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News Extra: Wildlife thriving around Chernobyl nuclear plant despite radiation

24 December 2015

Humans are worse for wildlife than nuclear disaster, according to the first long-term study at Chernobyl, site of the world’s worst nuclear accident, which found wildlife was thriving. The results pose profound questions about both the effect of humans on nature and of the safety for humans of sites devastated by nuclear accidents.

Rare Przewalski's horses in the Chernobyl exclusion zone - Image: Shutterstock
Rare Przewalski's horses in the Chernobyl exclusion zone - Image: Shutterstock

An international group of scientists coordinated by Professor Jim Smith from the University of Portsmouth’s School of Earth and Environmental Sciences published their findings in Current Biology in early October.

It is the first large scale study of mammal populations in the 4,200 square kilometre human exclusion zone around Chernobyl. The zone was exposed to chronic radiation following the 1986 accident but, 30 years later, the researchers found no evidence of a drop in the number of animals.

On the contrary, the number of large mammals, including elk, roe deer, red deer, wild boar and wolves are similar to those in four uncontaminated nature reserves in the region.
Professor Smith said: “We know that radiation can be harmful in very high doses, but research on Chernobyl has shown that it isn’t as harmful as many people think.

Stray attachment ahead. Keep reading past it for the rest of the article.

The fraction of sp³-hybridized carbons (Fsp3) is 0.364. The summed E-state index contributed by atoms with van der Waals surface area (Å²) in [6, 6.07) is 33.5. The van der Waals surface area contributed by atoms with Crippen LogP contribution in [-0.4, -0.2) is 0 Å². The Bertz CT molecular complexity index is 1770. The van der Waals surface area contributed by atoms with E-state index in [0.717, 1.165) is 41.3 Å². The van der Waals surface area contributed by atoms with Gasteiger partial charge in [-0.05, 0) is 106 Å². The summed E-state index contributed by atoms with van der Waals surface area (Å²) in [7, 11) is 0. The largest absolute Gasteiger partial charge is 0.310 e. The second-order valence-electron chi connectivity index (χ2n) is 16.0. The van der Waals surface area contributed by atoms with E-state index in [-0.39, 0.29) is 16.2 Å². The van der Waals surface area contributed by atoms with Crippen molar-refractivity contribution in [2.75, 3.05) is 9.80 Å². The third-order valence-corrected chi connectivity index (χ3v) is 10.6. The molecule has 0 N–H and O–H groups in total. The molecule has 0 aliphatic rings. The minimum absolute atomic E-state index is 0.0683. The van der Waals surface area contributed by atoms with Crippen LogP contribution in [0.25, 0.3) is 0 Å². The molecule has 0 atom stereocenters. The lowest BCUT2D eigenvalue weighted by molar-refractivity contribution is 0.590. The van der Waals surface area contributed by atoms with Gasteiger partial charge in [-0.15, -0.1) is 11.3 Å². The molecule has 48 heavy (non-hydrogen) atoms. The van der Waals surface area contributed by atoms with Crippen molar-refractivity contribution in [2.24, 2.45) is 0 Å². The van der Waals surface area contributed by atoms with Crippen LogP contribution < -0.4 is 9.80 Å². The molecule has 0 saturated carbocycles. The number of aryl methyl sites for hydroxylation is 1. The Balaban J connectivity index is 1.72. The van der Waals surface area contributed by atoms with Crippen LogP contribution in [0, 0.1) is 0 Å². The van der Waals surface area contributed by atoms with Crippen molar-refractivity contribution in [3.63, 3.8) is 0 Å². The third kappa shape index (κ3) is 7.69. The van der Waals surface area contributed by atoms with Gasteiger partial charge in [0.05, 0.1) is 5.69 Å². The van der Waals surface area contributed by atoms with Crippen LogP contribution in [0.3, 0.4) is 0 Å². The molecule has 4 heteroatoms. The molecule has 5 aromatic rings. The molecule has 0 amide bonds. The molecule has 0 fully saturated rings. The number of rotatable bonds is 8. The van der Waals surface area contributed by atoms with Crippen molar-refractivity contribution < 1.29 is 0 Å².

“There have been many reports of abundant wildlife at Chernobyl but this is the first large-scale study to prove how resilient they are. It’s very likely that wildlife numbers at Chernobyl are much higher than they were before the accident.

“This doesn’t mean radiation is good for wildlife, just that the effects of human habitation, including hunting, farming and forestry, are a lot worse.”

At Fukushima, site of the world’s second worst nuclear accident, there have also been reports of wild boar thriving in the evacuated area.

After the nuclear disaster at Chernobyl in 1986 the region’s 116,000 residents were permanently excluded, and animals in the area were exposed to extremely high doses of radiation. The research shows that their populations recovered within a few years. Aerial counts of wild boar, elk and deer from 1987, almost immediately after the disaster, to 1996 increased several times. Wild boar reached very high population densities then dipped, which the researchers say was caused by the soaring wolf population and a disease outbreak not linked to radiation.

Increases in the area’s wildlife are in stark contrast to a decline in elk and wild boar populations in other parts of the former Soviet Union in the 1990s, as major socio-economic changes brought rural poverty and poorer wildlife management.

The census data covers 20 times the area of previous studies of mammal populations in the area and was repeated in different years, to result in the most in-depth analysis of the zone’s animal numbers to date.
Professor Smith said: “The Chernobyl area is a fascinating experimental area because it allows us to investigate the transfers and effects of radioactivity in the long term. There have been many laboratory experiments on the effects of radiation on animals and plants but these are usually quite short term. Chernobyl allows us to study the effects on animals after years of radiation exposure.”

Professor Tom Hinton, of Fukushima University in Japan, site of the second worst nuclear disaster, is a co-author of the new research, and said: “These remarkable data from Chernobyl will help us understand the potential long-term environmental impact of the Fukushima accident.”

The lead author of the report is Dr Tatiana Deryabina from the Polessye State Radioecological Reserve in Belarus.


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